A Review of Current Prediction Methods for Slagging and Fouling in Malaysian Coal Fired Power Plants

  • Zaki Anhar, Mukhtaruddin Musa, Suhaimi Illias, Mohd Hanafi Ani

Abstract

Coal is a very important source of Energy worldwide. Current statistics show a strong indication that coal continues to contribute be one of the main sources of energy. Since coal fired power plants supply a large portion of Malaysia’s electricity, outages at these plants tend to cause serious problems within the country’s National Grid. Any shortcomings from coal fired generation would have to be replaced by more expensive Natural Gas based generation, especially if a sudden dip in power generation is experienced. Thus, it is important to both national security and economic considerations that the coal power plants be run as reliably as possible. In Malaysia, the impact of deposits on coal fired plant operation is varied, with some cases known to have caused Forced Outages, Forced Deration and also secondary damage to other plant equipment, such as Boiler Tubes, Burners and Bottom Ash Handling Equipment. Deposits continue to be a leading issue related to coal firing, and such is an ongoing concern for power plant operators. It is therefore important for power plants to be able to predict the potential impact of the coal to the plants, especially relating to the deposits. There are several methods utilised by the power industry, namely predictive indices, model based predictions and scale up from laboratory tests. This study will compare the available prediction methods widely used in Malaysia against actual plant observations. Comparisons will be made based on a sample of 30 full scale coal trial burns at 6 different power plants, with each test having its deposit risk assessed by both predictive indices and model based predictions. The results show the model based predictions being more reliable especially when dealing with sub bituminous coals.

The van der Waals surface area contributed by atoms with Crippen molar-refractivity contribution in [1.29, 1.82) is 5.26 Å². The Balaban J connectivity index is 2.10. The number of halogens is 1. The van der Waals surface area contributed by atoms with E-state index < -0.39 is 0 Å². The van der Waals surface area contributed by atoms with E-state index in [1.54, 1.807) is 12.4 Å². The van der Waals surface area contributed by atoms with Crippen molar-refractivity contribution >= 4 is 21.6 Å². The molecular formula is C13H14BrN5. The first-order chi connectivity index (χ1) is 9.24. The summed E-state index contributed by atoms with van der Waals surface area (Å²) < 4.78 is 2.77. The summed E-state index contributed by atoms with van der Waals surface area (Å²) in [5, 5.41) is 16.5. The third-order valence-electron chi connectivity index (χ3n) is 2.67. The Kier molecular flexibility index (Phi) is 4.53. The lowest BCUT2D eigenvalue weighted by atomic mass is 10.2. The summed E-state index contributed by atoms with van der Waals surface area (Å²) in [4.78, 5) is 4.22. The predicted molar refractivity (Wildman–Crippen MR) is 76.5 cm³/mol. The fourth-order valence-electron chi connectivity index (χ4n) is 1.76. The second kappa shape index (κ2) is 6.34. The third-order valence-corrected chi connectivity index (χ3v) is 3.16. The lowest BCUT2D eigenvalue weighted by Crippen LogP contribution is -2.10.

Keywords: Coal Ash Deposits, Fouling, Prediction Indices, Slagging.

Published
2020-05-10
Section
Articles